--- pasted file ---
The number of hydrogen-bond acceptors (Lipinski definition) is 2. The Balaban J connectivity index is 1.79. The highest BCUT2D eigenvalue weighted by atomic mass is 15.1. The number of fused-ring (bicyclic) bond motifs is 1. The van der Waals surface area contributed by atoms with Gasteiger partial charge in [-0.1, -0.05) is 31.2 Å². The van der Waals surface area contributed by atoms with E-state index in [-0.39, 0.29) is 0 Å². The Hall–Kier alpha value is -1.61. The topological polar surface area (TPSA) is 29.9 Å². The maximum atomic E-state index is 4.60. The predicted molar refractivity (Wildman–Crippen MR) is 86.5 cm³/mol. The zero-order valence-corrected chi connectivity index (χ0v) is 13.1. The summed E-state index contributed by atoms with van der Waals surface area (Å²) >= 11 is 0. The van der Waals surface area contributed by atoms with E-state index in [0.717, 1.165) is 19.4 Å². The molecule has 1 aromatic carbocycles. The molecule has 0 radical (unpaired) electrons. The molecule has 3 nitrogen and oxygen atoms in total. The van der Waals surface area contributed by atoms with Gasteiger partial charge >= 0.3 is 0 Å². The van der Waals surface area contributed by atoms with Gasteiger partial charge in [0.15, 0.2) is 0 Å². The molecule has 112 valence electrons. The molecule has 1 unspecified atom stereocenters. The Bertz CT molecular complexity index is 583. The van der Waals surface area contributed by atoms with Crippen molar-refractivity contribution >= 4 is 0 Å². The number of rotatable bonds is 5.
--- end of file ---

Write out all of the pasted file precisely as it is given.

The number of hydrogen-bond acceptors (Lipinski definition) is 2. The Balaban J connectivity index is 1.79. The highest BCUT2D eigenvalue weighted by atomic mass is 15.1. The number of fused-ring (bicyclic) bond motifs is 1. The van der Waals surface area contributed by atoms with Gasteiger partial charge in [-0.1, -0.05) is 31.2 Å². The van der Waals surface area contributed by atoms with E-state index in [-0.39, 0.29) is 0 Å². The Hall–Kier alpha value is -1.61. The topological polar surface area (TPSA) is 29.9 Å². The maximum atomic E-state index is 4.60. The predicted molar refractivity (Wildman–Crippen MR) is 86.5 cm³/mol. The zero-order valence-corrected chi connectivity index (χ0v) is 13.1. The summed E-state index contributed by atoms with van der Waals surface area (Å²) >= 11 is 0. The van der Waals surface area contributed by atoms with E-state index in [0.717, 1.165) is 19.4 Å². The molecule has 1 aromatic carbocycles. The molecule has 0 radical (unpaired) electrons. The molecule has 3 nitrogen and oxygen atoms in total. The van der Waals surface area contributed by atoms with Gasteiger partial charge >= 0.3 is 0 Å². The van der Waals surface area contributed by atoms with Gasteiger partial charge in [0.15, 0.2) is 0 Å². The molecule has 112 valence electrons. The molecule has 1 unspecified atom stereocenters. The Bertz CT molecular complexity index is 583. The van der Waals surface area contributed by atoms with Crippen molar-refractivity contribution >= 4 is 0 Å². The number of rotatable bonds is 5.